Both countries had minorities fight to gain their rightful place in their respective societies.  In looking at the Civil Rights movement, Fischer observes that one key to its success was King’s emphasis on freedom.  King, Fischer notes, “understood a deep truth about America.  Equality divides Americans; freedom unites them.”  Once again, the Maori of NZ focused on  equality, which has much more resonance there.  The same holds true of the feminist movement.  In America, women fought for rights by putting themselves in competition with men.  It had/has a more militant, combative approach, consistent with the concept of Federalism.  In NZ, key feminist leaders saw their role differently.  Anna Logan Stout said that,

The real power of the women’s vote in New Zealand is not in opposition, but in its harmony and cooperation with the men’s vote.


Throughout the book I had the impression that Fischer harbors a preference for the NZ approach, but immigration may have been an exception, where their respective emphases on Liberty and Equality bear very different fruit.  American stances on immigration have varied, but we have generally been much more open to many more people than NZ, where they looked for specific kinds of people they were sure would “fit in” to their society.

Some historians have remarked  that settler societies, though they often originate from those seeking to escape the motherland, sometimes seek to “outdo” their homelands.  With immigration, NZ has unconsciously created a country that functions in some ways like one of those exclusive Victorian clubs the original settlers would have hated back in England.

In foreign affairs also, America has stressed freedom of action, while NZ has emphasized cooperation.

(And now the addendum)

Recent studies on New Zealand’s attitude toward immigration reflected in its attitude towards globalization.  The study says that,

A report in 2012 by The New Zealand Initiative drew attention to New Zealand’s seventh position among 57 countries for having the most restrictive FDI regulatory regime. This was largely due to New Zealand’s economy-wide screening regime and the broad definition of ‘sensitive’ land. Treasury has confirmed that there is credible anecdotal evidence that New Zealand’s regime is having a chilling effect on inwards FDI investment, but the materiality of this effect is an open question. It is doubtful that the damaging Crafar farms case would have triggered regulatory barriers in other Anglo-Saxon jurisdictions or comparable Asian countries.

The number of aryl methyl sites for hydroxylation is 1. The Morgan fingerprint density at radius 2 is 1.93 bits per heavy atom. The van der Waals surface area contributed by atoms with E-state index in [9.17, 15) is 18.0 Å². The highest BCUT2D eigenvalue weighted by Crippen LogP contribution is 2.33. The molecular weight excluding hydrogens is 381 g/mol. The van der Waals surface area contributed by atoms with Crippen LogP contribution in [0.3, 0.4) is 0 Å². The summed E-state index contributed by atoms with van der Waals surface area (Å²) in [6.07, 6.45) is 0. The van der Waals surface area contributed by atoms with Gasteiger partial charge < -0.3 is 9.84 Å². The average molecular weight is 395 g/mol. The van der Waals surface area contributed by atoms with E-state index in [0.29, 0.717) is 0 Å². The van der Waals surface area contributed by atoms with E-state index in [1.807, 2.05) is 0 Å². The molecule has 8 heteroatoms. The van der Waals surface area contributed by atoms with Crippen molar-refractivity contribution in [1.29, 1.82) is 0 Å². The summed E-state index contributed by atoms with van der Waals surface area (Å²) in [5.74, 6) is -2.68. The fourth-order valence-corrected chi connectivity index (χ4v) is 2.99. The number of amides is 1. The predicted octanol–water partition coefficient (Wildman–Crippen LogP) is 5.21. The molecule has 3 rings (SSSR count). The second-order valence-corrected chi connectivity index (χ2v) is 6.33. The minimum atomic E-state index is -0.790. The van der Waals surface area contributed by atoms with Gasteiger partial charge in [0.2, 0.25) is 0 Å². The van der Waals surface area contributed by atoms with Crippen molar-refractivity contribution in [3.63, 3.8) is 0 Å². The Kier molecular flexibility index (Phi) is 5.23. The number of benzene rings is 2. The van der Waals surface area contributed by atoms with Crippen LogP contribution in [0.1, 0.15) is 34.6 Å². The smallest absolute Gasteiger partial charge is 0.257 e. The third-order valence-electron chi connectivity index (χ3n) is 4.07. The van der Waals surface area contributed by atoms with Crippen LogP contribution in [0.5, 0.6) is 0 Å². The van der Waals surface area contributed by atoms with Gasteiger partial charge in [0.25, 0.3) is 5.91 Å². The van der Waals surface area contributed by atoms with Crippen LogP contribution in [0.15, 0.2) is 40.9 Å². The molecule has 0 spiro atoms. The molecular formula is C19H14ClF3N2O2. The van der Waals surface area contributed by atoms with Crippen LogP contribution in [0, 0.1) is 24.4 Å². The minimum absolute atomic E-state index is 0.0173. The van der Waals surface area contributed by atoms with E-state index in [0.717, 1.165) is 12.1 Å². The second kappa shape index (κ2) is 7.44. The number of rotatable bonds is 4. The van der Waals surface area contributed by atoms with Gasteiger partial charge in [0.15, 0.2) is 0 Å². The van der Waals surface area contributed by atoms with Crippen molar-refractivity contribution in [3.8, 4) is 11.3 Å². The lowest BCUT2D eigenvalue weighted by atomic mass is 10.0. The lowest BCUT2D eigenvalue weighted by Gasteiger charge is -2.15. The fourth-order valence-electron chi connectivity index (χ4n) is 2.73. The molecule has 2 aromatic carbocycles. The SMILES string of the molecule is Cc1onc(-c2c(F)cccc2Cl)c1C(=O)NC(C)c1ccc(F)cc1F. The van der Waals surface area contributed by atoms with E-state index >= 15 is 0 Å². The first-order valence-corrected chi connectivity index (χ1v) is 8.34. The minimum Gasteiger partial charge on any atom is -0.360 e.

New Zealand’s Overseas Investment Act further detracts from the country’s ‘open for business’ image by starkly asserting that it is a privilege for foreigners to be allowed to own or control sensitive New Zealand assets. This is in stark contrast to the explicitly welcoming approach widely taken elsewhere.

Statistics show that New Zealand has largely missed out on the expansion of global FDI since the mid-1990s. Both inwards and outwards stocks of FDI peaked as a percentage of GDP more than a decade ago in New Zealand, while world stocks continued their upwards climb. Between 2000 and 2011, New Zealand’s rank on UNCTAD’s FDI attraction index slumped from 73rd in the world to 146th. Hong Kong and Singapore have been in the top five throughout this period.

The full study is here.


This section may have been my favorite.  Fischer traces the differences in liberty and equality into how each military fights and organizes itself.

The U.S.

  • Emphasizes freedom of action for junior officers.  Those in higher ranks try and keep their distance from these officers so as not to interfere unless truly necessary.
  • The best and brightest soldiers are shunted to smaller elite units or branches of the service
  • Their main strength in war has been adaptability and quick response

In New Zealand

  • Serving in the infantry isn’t for the grunts, it’s considered a badge of honor
  • Officers of nearly all ranks are expected to “lead from the front” and join the men in the fighting.  Distinctions of rank do not hold the same importance as in other armies.  In W.W. II, for example, a British general complained about NZ troops who did not salute him.  “I’m sorry sir,” replied a NZ officer, “but if you wave to them I’m sure they’ll wave back.”
  • The key virtue of NZ forces over time has been their strong unit cohesion and stubbornness
What makes this work similar to Albion’s Seed is his emphasis on the persistence of cultural values over time.  We are not free to reinvent ourselves, but we should do what we can to understand ourselves.  The values embedded in our societies impact us ways we may not be aware of, and that’s justification enough for  Fischer’s enjoyable and insightful work.